In his letter written to Jewish Christians scattered throughout the Roman Empire, James, the half-brother of Jesus, issues the call for a life of following Jesus that is “wholly holy.” In other words, our aim is a life with integrity that allows God to close the gap on the holes, blind spots and inconsistencies that we often ignore. Trials and temptations. Hearing and not doing. Taming our tongues. Riches and Poverty. Favoritism. Worldliness. The work of Jesus is so rich and profound that it addresses all of life, not merely getting our souls to heaven when we die. Drawing upon the Sermon on the Mount and the ancient wisdom tradition, James fires off short thematic teachings that reveal the way that God intends to put our whole lives back together again: from “holey” to “wholly, holy.”
As the final chapter of the book opens, James addresses two shortsighted ways to live that undercut God's kingdom from above: financial arrogance and everyday impatience. With two distinct thoughts, James both condemns the rich for their selfish mistreatment of wealth and critiques the people of God regarding their grumbling impatience amidst suffering. Both actions miss the mark. And both actions fail to live in light of the imminent return of Jesus. A clear and compelling vision of the coming Judge changes the way we live today until His return.
The next theme that James tackles in terms of wisdom and everyday transformation is our tongue. Following the wisdom of Proverbs, James underscores just how much our words bring life and death. Borrowing from a variety of metaphors (a bit, a rudder, a fire), James points out just how central our tongue is to the life of one following Jesus. By His grace, God intends to make our words wholly holy too.
Moving into chapter 2, James focuses on the theme of favoritism in the Christian community. Literally, the word favoritism means to "receive the face" or to judge people based on what you see. And without a doubt, James is emphatic that faith and favoritism cannot be held in the same hand. As a trusted voice of leadership and care, James exposes the way that favoritism violates several key components of the way of Jesus and exhorts us all to be a mercy loving people in practical ways.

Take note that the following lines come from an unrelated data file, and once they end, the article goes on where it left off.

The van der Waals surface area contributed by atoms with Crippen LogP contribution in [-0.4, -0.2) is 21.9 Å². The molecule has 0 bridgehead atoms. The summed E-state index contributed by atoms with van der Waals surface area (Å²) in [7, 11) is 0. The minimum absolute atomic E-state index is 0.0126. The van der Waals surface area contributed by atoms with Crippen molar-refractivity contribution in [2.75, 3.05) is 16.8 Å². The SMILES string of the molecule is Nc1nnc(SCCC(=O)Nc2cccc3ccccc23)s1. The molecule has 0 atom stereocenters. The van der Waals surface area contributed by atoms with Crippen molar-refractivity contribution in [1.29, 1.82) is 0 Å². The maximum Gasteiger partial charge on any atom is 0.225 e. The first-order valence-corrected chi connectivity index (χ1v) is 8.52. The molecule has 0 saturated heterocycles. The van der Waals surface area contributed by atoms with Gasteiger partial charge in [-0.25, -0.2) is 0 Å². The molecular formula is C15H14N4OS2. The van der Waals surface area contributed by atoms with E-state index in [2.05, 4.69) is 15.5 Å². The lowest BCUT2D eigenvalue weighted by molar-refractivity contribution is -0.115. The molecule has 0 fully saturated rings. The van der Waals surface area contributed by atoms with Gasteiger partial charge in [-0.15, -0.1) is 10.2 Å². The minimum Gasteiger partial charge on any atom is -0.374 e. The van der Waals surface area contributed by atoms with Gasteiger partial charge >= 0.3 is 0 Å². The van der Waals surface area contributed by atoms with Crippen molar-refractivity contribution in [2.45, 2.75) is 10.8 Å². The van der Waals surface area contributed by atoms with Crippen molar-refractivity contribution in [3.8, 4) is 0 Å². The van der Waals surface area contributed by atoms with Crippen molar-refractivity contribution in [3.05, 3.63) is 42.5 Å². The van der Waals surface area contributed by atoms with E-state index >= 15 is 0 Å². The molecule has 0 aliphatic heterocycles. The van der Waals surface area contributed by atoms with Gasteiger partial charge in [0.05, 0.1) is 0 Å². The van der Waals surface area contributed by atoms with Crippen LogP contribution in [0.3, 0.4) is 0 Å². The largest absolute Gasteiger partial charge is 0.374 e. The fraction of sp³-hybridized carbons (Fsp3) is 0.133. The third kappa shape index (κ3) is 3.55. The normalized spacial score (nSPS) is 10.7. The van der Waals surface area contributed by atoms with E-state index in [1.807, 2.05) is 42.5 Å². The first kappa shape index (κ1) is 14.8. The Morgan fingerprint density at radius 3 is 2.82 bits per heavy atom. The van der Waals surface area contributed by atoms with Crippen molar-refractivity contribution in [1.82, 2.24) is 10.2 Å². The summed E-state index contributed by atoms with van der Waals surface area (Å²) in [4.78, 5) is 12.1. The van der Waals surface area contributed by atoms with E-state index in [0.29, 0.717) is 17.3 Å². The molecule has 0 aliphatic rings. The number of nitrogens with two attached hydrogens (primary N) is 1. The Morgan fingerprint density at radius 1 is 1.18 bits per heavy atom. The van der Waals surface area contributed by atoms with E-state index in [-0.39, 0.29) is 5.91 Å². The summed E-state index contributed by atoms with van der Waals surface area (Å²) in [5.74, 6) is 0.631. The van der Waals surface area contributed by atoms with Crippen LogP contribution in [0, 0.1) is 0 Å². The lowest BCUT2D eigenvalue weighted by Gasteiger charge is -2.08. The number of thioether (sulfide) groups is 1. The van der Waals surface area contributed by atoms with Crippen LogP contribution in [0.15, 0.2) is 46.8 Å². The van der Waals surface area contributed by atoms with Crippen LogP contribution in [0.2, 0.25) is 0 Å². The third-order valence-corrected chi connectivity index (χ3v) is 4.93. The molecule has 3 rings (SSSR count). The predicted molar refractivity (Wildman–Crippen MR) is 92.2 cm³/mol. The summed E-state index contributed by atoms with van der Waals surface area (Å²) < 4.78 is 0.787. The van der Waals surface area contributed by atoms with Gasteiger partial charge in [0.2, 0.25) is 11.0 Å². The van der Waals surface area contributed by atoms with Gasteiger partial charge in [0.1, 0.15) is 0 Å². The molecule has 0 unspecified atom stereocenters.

This week we continue in James’ letter to the early church and consider what it means follow Jesus in a broken world. Where does the brokenness come from? What does it mean for us to not only hear the truth but live the truth? What should our religion, our faith, our worship be marked by? How does the life and teachings of Jesus inform all of this?
Within the opening lines of his letter, James introduces the reader to the three main themes that get addressed on loop in the chapters to come. As a loving and trusted voice, James powerfully reminds us that we don't always see clearly and that so much of our spiritual journey is marked with false assumptions and unhelpful instincts. One by one, James reshapes our vision around trials, wisdom and wealth and invites us to walk in line with Jesus and the Kingdom of God.
Our summer in the book of James kicks off this week with an introduction to the man behind the letter. As the half-brother of Jesus, James falls in the category of one of the least likely people to ever come to faith. However, after his initial unbelief and skepticism, James became a pillar of the early church in Jerusalem and names himself as a "servant of God and of the Lord Jesus Christ" (James 1:1). Such a radical change is rooted in resurrection faith and explains the force and vigor underneath this punchy epistle. Faith in the resurrected Jesus is so potent that we should expect transformational change and be willing to boldly challenge one another. Anything less doesn't resemble real faith.